The assessment of blood copper status in cattle: a comparison of measurements of caeruloplasmin and elemental copper in serum and plasma.N Z Vet J. 2007 Aug; 55(4):171-6.NZ
To evaluate the effect of test, either copper (Cu) concentration or caeruloplasmin (CP) activity, and sample type, either serum or plasma, on the diagnosis of blood Cu status in cattle.
Paired serum and heparinised plasma samples taken from 125 cattle in 13 herds were tested for Cu concentration and CP activity. The individual results for serum Cu concentration and serum and plasma CP activities were compared with the plasma Cu concentration results, as were their diagnostic values as determined by reference ranges, i.e. 'marginal', 'adequate', 'excess'.
The overall mean serum Cu concentration was 2.92 micromol/L lower than the mean plasma Cu concentration; however, there was significant variability between individual samples, and the 95% limits of agreement ranged from 0.44 micromol/L more to 6.28 micromol/L less. The relationship between CP activity and plasma Cu concentration was less variable; the 95% prediction interval for plasma Cu concentration from CP activity was +/- 2.8 micromol/L, and was unaffected by whether CP activity was measured in plasma or serum. Using the threshold currently recommended for 'marginal' status of <8.0 micromol/L for serum Cu concentration identified a significantly different population of cattle than a threshold of <9.0 micromol/L for plasma samples. Altering the threshold to <7.0 micromol/L for serum Cu concentration produced better agreement. For CP activity, a threshold of 15 IU/L for both serum and plasma identified the same population as a threshold of <9 micromol/L for plasma Cu concentration.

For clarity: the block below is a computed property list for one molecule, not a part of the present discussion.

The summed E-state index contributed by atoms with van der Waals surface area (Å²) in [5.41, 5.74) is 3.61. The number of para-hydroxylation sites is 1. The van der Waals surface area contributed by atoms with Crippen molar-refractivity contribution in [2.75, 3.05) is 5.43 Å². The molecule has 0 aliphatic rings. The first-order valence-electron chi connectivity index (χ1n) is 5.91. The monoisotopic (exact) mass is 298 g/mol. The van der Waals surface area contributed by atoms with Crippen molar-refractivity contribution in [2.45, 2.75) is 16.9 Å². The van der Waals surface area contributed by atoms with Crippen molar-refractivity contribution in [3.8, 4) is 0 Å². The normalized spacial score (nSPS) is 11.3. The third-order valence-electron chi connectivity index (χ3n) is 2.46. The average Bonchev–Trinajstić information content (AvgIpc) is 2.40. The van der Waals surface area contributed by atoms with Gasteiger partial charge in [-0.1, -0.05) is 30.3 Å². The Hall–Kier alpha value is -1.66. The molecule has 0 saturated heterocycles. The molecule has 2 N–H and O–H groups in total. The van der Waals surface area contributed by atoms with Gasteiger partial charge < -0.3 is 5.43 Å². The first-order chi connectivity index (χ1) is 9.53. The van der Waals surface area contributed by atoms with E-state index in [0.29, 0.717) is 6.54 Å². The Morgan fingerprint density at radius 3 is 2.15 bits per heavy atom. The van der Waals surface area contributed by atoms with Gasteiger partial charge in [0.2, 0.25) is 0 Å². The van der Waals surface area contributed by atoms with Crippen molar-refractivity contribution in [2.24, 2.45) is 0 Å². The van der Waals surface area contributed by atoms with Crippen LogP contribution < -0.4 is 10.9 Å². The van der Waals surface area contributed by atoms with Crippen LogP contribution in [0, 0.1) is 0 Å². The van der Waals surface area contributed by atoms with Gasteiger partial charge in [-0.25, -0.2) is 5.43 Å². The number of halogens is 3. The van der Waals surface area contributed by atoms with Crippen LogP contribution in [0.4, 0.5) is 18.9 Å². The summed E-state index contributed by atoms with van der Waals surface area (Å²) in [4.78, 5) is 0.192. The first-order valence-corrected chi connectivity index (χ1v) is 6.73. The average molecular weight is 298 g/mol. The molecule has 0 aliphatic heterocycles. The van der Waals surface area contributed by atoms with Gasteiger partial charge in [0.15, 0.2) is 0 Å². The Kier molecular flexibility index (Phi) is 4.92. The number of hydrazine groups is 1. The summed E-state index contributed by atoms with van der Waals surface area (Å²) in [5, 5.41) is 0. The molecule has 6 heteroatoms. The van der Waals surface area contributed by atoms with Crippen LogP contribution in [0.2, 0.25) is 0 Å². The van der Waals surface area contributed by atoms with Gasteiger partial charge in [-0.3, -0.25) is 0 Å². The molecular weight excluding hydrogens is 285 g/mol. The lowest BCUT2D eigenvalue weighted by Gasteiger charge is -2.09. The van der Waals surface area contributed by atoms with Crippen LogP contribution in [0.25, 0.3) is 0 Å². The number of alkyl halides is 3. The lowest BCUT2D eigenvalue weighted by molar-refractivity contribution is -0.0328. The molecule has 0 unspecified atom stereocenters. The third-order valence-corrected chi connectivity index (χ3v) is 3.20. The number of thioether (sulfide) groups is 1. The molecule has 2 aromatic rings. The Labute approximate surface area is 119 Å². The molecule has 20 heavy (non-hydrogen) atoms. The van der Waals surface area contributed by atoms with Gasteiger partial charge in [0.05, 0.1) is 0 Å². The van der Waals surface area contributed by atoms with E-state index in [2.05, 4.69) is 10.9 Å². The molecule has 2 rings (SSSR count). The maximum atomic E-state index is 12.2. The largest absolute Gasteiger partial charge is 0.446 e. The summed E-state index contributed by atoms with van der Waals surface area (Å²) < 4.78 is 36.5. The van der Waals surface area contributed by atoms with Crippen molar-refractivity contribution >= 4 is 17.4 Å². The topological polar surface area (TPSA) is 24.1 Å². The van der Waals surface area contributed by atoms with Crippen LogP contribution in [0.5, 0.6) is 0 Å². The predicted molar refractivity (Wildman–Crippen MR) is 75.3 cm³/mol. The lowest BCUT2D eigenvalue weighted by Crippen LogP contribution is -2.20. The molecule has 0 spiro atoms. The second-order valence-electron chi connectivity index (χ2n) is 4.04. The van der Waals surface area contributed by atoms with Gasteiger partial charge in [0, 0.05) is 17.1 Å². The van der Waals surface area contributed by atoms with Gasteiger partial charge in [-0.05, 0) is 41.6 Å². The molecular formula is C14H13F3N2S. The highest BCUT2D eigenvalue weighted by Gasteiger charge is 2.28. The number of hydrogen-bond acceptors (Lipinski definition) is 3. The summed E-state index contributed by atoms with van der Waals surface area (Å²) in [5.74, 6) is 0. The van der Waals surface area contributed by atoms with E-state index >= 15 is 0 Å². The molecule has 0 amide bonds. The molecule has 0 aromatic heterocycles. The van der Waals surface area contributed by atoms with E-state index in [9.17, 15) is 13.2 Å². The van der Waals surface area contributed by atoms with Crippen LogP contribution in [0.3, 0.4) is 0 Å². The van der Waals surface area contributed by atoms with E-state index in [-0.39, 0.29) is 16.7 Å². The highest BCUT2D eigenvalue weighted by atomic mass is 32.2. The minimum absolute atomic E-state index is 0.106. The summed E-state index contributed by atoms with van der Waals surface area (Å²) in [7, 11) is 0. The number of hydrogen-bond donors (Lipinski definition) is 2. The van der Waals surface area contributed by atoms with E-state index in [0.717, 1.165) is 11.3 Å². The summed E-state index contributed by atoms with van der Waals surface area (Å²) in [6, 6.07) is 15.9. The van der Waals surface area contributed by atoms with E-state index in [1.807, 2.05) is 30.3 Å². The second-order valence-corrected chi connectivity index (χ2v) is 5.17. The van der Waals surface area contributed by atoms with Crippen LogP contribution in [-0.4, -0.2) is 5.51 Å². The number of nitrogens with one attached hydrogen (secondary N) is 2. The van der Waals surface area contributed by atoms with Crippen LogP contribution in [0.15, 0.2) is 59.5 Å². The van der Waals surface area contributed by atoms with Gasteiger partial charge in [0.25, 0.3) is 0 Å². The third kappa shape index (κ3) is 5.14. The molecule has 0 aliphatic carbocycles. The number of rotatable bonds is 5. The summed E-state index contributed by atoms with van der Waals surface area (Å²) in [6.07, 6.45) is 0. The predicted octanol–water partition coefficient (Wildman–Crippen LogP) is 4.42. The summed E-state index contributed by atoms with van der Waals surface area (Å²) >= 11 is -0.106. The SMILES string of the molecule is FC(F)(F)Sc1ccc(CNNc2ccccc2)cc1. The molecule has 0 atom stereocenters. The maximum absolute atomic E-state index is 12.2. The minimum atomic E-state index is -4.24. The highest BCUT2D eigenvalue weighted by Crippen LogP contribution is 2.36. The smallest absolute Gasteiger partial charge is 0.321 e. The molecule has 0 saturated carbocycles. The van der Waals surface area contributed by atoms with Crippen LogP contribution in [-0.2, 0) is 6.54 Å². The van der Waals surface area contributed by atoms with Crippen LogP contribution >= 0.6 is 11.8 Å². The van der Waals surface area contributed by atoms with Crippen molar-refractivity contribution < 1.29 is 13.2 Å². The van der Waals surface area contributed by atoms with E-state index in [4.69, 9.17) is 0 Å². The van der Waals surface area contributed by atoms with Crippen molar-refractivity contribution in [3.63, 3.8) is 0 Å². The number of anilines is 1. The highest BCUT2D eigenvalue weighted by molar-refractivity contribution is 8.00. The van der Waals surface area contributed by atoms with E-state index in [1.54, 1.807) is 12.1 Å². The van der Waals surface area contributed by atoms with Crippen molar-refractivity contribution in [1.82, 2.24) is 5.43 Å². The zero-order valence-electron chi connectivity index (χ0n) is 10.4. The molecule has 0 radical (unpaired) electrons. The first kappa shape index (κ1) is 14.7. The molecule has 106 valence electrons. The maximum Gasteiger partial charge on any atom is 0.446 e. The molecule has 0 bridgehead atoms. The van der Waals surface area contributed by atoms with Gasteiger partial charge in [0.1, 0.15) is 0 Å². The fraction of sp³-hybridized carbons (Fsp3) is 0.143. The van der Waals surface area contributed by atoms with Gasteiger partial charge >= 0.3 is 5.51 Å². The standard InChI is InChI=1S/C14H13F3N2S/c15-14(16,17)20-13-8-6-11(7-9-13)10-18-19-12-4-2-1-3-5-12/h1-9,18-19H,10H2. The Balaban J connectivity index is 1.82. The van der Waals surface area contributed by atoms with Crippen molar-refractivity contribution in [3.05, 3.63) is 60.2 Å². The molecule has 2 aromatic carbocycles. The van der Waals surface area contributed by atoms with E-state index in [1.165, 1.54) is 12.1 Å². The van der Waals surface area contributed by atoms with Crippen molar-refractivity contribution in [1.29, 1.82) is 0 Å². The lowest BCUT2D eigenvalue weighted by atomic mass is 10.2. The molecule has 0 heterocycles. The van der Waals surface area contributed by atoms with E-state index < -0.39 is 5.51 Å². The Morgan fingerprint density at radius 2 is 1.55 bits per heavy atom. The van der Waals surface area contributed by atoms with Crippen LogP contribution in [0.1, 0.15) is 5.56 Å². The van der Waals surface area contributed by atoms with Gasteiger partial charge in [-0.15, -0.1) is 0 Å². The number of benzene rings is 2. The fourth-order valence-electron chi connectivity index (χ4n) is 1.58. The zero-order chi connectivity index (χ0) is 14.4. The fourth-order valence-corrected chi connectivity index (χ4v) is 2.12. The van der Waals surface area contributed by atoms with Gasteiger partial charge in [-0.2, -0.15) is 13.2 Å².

Serum Cu concentration is not a suitable substitute for plasma Cu concentration for the detection of 'marginal' blood Cu status in cattle as the individual variability in the apparent loss of Cu during clotting is too great. In this study, CP activity, in both serum and plasma, was found to be a suitable substitute for the detection of 'marginal' blood Cu status.
The use of serum Cu concentration rather than plasma Cu concentration in the diagnosis of Cu responsive disease in cattle needs to be re-evaluated as does the way in which individual sample results are used in such tests.